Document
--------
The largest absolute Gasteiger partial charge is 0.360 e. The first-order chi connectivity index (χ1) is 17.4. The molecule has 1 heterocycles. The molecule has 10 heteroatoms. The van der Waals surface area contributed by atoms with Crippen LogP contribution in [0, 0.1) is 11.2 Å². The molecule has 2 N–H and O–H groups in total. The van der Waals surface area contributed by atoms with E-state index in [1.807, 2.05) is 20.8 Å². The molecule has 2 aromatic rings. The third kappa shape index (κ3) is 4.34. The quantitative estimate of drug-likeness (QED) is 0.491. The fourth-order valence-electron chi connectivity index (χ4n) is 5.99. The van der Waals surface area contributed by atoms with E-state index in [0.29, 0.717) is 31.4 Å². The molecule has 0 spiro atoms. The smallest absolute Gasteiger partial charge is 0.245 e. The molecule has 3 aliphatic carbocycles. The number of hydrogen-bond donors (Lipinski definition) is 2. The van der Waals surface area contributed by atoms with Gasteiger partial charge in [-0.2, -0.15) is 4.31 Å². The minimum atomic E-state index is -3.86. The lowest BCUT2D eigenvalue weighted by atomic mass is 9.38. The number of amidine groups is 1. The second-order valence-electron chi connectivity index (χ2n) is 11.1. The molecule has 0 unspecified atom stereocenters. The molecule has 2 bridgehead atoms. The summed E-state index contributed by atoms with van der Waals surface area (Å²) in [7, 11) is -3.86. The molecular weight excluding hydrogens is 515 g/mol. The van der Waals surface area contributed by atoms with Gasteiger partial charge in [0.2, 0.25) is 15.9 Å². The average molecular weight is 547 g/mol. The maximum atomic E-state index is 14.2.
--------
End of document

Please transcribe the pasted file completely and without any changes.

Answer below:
The largest absolute Gasteiger partial charge is 0.360 e. The first-order chi connectivity index (χ1) is 17.4. The molecule has 1 heterocycles. The molecule has 10 heteroatoms. The van der Waals surface area contributed by atoms with Crippen LogP contribution in [0, 0.1) is 11.2 Å². The molecule has 2 N–H and O–H groups in total. The van der Waals surface area contributed by atoms with E-state index in [1.807, 2.05) is 20.8 Å². The molecule has 2 aromatic rings. The third kappa shape index (κ3) is 4.34. The quantitative estimate of drug-likeness (QED) is 0.491. The fourth-order valence-electron chi connectivity index (χ4n) is 5.99. The van der Waals surface area contributed by atoms with E-state index in [0.29, 0.717) is 31.4 Å². The molecule has 0 spiro atoms. The smallest absolute Gasteiger partial charge is 0.245 e. The molecule has 3 aliphatic carbocycles. The number of hydrogen-bond donors (Lipinski definition) is 2. The van der Waals surface area contributed by atoms with Gasteiger partial charge in [-0.2, -0.15) is 4.31 Å². The minimum atomic E-state index is -3.86. The lowest BCUT2D eigenvalue weighted by atomic mass is 9.38. The number of amidine groups is 1. The second-order valence-electron chi connectivity index (χ2n) is 11.1. The molecule has 0 unspecified atom stereocenters. The molecule has 2 bridgehead atoms. The summed E-state index contributed by atoms with van der Waals surface area (Å²) in [7, 11) is -3.86. The molecular weight excluding hydrogens is 515 g/mol. The van der Waals surface area contributed by atoms with Gasteiger partial charge in [0.2, 0.25) is 15.9 Å². The average molecular weight is 547 g/mol. The maximum atomic E-state index is 14.2.